Other complaints about the airline by passengers includes regarding baggage policy, where the weight allowed is unclear, so passengers discovered additional charges at the last minute. Blue Bird insists "The issue of baggage is very clear and listed in three languages (including Hebrew) on the website and in all Blue Bird sales channels. All that is required of passengers is to arrive at the airport with baggage according to the conditions of the purchased ticket."

A known phenomenon worldwide

According to Israeli aviation and tourism expert Yossi Fisher, in Israel it is less common for tourism companies to acquire airlines, while in the world this is a known phenomenon. For example, Germany's TUI, the largest tourism company in the world, owns five different airlines. Another company that operates on a similar model is Thomas Cook & Sons, which was the first major travel company in modern times, but went bankrupt in 2019. When it was operating, Thomas Cook owned Condor Airlines, the second largest company in Germany, which today operates independently.

"Once you have the ability as a company to provide airplane seats, you have the possibility to earn more and control the entire tourism chain, and bring in and take out tourists. In a country like Israel, which is considered an island state, from which it is impossible to travel by train to another country, an aviation arm together with the ability to operate in tourism allows a very big comparative advantage in the market," says Fisher. "In the case of Blue Bird and TUS, once you have companies with a European operating license that travel in the Mediterranean region, there is a tremendous advantage because the company operates on Saturdays and holidays. This meets a very serious shortfall in demand on Saturdays and holidays, which Israeli airlines do not provide and the big money is precisely during these times."

The agents aren't relevant

Today travel agents understand that customers can manage by themselves. Fisher points out that agencies no longer define themselves as agents but rather travel consultants. "Systems are simple and easy, and almost anyone can buy a plane ticket in five clicks. I believe this is one of the professions that will disappear from the world," he estimates.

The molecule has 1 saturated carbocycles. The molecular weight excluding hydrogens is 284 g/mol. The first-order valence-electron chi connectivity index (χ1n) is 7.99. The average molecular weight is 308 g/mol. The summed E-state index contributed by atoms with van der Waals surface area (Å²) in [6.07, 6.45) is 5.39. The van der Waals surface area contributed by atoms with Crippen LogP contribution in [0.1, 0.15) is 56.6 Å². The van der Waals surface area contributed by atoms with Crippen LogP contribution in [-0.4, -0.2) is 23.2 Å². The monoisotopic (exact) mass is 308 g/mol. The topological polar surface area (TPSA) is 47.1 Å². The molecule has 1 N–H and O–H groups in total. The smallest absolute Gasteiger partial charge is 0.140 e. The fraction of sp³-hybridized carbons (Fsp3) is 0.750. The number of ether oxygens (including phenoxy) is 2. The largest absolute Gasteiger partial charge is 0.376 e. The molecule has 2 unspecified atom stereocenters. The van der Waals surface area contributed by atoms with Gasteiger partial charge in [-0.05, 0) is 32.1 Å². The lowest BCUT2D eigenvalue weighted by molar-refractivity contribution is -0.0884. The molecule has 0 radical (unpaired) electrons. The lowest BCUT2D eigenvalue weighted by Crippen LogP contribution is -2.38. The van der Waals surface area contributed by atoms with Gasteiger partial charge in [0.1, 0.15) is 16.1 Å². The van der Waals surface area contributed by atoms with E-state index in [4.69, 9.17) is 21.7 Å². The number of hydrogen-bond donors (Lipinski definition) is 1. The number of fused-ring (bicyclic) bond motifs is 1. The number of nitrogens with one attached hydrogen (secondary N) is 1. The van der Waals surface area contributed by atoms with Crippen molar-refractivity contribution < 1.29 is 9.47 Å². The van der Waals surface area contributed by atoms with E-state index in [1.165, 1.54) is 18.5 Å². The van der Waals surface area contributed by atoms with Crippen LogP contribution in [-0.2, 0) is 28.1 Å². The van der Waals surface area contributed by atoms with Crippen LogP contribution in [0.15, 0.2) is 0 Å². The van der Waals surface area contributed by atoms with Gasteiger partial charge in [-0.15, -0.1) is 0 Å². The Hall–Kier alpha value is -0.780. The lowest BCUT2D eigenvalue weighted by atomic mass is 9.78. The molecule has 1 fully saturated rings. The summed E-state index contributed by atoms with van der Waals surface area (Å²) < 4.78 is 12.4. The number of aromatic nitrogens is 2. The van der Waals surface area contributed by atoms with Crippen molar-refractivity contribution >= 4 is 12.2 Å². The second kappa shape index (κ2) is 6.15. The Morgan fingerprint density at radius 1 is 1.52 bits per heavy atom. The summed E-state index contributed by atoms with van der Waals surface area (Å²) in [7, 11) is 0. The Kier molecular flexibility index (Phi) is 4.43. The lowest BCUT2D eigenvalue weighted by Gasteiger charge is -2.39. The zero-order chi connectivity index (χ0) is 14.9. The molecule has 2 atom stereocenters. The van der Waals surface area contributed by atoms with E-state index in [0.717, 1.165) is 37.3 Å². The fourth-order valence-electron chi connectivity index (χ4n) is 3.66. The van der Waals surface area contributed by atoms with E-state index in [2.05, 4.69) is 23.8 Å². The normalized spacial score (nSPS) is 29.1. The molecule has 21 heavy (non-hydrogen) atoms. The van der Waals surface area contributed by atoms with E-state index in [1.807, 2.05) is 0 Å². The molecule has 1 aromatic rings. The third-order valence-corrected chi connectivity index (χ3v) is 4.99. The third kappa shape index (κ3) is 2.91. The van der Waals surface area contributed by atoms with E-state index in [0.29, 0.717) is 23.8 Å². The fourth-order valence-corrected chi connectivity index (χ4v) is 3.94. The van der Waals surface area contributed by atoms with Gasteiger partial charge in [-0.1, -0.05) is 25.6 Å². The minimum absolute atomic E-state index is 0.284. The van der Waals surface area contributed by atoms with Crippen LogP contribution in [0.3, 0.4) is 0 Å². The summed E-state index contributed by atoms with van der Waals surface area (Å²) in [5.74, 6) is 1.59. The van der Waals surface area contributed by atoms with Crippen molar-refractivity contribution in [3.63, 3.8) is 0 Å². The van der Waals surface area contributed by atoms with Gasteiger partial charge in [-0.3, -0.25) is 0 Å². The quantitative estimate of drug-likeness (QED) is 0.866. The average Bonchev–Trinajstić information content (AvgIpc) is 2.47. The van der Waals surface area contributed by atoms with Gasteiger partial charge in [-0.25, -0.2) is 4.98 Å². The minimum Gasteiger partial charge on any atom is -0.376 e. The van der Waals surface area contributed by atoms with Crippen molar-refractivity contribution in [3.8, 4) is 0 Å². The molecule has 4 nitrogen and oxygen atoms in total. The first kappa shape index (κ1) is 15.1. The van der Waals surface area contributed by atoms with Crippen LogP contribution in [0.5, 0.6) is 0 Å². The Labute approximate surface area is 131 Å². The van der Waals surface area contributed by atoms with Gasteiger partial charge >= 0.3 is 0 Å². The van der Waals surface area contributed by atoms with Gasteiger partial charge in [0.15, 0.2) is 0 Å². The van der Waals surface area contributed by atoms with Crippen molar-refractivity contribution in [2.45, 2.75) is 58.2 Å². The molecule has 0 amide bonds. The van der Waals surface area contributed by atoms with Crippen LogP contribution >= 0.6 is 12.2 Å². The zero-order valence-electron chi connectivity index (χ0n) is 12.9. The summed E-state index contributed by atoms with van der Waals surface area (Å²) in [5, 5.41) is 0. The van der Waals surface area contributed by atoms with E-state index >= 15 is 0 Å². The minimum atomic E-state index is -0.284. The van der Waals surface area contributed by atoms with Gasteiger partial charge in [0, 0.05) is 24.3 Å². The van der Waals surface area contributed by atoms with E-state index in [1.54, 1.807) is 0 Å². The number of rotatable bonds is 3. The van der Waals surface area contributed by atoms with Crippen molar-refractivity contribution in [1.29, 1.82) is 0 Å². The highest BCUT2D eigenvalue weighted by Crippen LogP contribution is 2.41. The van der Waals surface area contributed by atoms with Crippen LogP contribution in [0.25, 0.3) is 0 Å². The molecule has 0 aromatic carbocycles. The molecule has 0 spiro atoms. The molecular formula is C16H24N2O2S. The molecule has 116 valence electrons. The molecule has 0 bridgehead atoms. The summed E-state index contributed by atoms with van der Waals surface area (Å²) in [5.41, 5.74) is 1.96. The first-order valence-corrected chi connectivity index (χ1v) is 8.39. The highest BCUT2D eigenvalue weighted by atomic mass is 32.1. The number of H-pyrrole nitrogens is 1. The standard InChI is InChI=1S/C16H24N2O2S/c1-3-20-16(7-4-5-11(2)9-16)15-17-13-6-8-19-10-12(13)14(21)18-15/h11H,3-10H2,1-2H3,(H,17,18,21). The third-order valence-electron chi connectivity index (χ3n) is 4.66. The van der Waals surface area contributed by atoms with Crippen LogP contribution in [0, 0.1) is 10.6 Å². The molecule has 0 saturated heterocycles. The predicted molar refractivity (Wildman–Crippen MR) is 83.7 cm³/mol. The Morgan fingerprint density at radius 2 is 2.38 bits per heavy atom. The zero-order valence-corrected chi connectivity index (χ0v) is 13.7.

Fisher adds that the airlines have cut commissions for agents, so they sell packages. "Companies sell packages and not just their own, and other agents also take seats on the flights. In Blue Bird, for example, Arkia holds part of the seats on a plane to Athens, and its rival ISSTA holds another part," says Fisher. "There are also many small agents who do not buy packages themselves, but buy ready-made packages from travel companies. This is the answer to the changing needs of the market."

ISSTA VP sales and marketing Tali Noy thinks that despite everything travel agents won't disappear any time soon. "Travel agents act both online and offline. We thought that the world of travel agents was disappearing, but in fact it only got stronger and took on a new configuration. Since Covid, the number of travel agents are small, but those that exist are much stronger, and the volume has increased among them. The average salary of an agent has risen between 30%-40%. "Ultimately, the Israeli customer wants to buy in a place where they have someone to talk to in a crisis, someone who will take care of their money, and above all they want a travel agent that knows how to adapt things for them. I see the world of agencies getting stronger, especially in segments that require specialization, such as holiday packages, cruises and sports holidays."

Published by Globes, Israel business news - - on May 30, 2024.

© Copyright of Globes Publisher Itonut (1983) Ltd., 2024.

Blue Bird aircraft credit: Blue Bird
Blue Bird aircraft credit: Blue Bird